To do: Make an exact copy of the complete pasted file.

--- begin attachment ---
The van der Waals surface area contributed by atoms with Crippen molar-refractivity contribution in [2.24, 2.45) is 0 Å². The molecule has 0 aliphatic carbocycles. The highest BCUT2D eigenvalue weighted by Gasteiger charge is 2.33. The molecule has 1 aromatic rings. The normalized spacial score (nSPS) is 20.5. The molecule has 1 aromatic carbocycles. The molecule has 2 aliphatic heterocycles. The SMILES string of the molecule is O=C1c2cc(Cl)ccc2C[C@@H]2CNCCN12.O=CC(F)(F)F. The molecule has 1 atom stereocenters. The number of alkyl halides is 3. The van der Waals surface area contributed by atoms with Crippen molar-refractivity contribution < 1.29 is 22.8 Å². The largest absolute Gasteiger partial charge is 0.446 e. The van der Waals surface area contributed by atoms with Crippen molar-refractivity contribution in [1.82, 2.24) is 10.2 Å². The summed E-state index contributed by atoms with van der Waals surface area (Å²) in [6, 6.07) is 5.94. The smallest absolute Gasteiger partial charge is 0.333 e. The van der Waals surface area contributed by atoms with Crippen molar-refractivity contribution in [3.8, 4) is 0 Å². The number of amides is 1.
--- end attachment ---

The van der Waals surface area contributed by atoms with Crippen molar-refractivity contribution in [2.24, 2.45) is 0 Å². The molecule has 0 aliphatic carbocycles. The highest BCUT2D eigenvalue weighted by Gasteiger charge is 2.33. The molecule has 1 aromatic rings. The normalized spacial score (nSPS) is 20.5. The molecule has 1 aromatic carbocycles. The molecule has 2 aliphatic heterocycles. The SMILES string of the molecule is O=C1c2cc(Cl)ccc2C[C@@H]2CNCCN12.O=CC(F)(F)F. The molecule has 1 atom stereocenters. The number of alkyl halides is 3. The van der Waals surface area contributed by atoms with Crippen molar-refractivity contribution < 1.29 is 22.8 Å². The largest absolute Gasteiger partial charge is 0.446 e. The van der Waals surface area contributed by atoms with Crippen molar-refractivity contribution in [1.82, 2.24) is 10.2 Å². The summed E-state index contributed by atoms with van der Waals surface area (Å²) in [6, 6.07) is 5.94. The smallest absolute Gasteiger partial charge is 0.333 e. The van der Waals surface area contributed by atoms with Crippen molar-refractivity contribution in [3.8, 4) is 0 Å². The number of amides is 1.